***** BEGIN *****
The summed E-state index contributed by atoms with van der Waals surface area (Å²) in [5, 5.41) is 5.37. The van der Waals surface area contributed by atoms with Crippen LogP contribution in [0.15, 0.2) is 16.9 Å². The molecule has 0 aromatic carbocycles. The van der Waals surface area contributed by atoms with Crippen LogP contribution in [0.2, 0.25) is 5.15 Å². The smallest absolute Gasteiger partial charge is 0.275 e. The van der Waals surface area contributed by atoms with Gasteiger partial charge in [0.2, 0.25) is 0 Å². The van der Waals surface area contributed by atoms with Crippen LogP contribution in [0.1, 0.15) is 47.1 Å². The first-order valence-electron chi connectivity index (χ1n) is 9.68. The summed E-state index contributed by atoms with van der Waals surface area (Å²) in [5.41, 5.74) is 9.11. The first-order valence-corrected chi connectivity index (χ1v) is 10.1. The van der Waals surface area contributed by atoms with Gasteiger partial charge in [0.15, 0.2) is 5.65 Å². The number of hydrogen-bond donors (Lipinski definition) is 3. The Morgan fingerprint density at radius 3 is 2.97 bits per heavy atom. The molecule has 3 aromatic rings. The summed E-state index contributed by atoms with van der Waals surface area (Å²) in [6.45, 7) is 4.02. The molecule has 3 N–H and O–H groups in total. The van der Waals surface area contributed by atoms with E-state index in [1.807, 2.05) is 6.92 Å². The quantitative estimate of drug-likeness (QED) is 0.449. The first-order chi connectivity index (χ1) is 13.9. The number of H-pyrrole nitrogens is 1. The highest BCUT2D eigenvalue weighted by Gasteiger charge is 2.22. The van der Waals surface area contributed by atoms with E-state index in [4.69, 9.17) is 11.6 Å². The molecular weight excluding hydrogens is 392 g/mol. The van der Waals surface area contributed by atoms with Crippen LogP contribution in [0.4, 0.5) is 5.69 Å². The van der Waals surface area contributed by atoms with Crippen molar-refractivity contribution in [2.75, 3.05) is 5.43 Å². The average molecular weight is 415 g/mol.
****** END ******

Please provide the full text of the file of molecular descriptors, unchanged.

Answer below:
The summed E-state index contributed by atoms with van der Waals surface area (Å²) in [5, 5.41) is 5.37. The van der Waals surface area contributed by atoms with Crippen LogP contribution in [0.15, 0.2) is 16.9 Å². The molecule has 0 aromatic carbocycles. The van der Waals surface area contributed by atoms with Crippen LogP contribution in [0.2, 0.25) is 5.15 Å². The smallest absolute Gasteiger partial charge is 0.275 e. The van der Waals surface area contributed by atoms with Gasteiger partial charge in [0.2, 0.25) is 0 Å². The van der Waals surface area contributed by atoms with Crippen LogP contribution in [0.1, 0.15) is 47.1 Å². The first-order valence-electron chi connectivity index (χ1n) is 9.68. The summed E-state index contributed by atoms with van der Waals surface area (Å²) in [5.41, 5.74) is 9.11. The first-order valence-corrected chi connectivity index (χ1v) is 10.1. The van der Waals surface area contributed by atoms with Gasteiger partial charge in [0.15, 0.2) is 5.65 Å². The number of hydrogen-bond donors (Lipinski definition) is 3. The Morgan fingerprint density at radius 3 is 2.97 bits per heavy atom. The molecule has 3 aromatic rings. The summed E-state index contributed by atoms with van der Waals surface area (Å²) in [6.45, 7) is 4.02. The molecule has 3 N–H and O–H groups in total. The van der Waals surface area contributed by atoms with E-state index in [1.807, 2.05) is 6.92 Å². The quantitative estimate of drug-likeness (QED) is 0.449. The first-order chi connectivity index (χ1) is 13.9. The number of H-pyrrole nitrogens is 1. The highest BCUT2D eigenvalue weighted by Gasteiger charge is 2.22. The van der Waals surface area contributed by atoms with E-state index in [4.69, 9.17) is 11.6 Å². The molecular weight excluding hydrogens is 392 g/mol. The van der Waals surface area contributed by atoms with Crippen LogP contribution in [0.4, 0.5) is 5.69 Å². The van der Waals surface area contributed by atoms with Crippen molar-refractivity contribution in [2.75, 3.05) is 5.43 Å². The average molecular weight is 415 g/mol.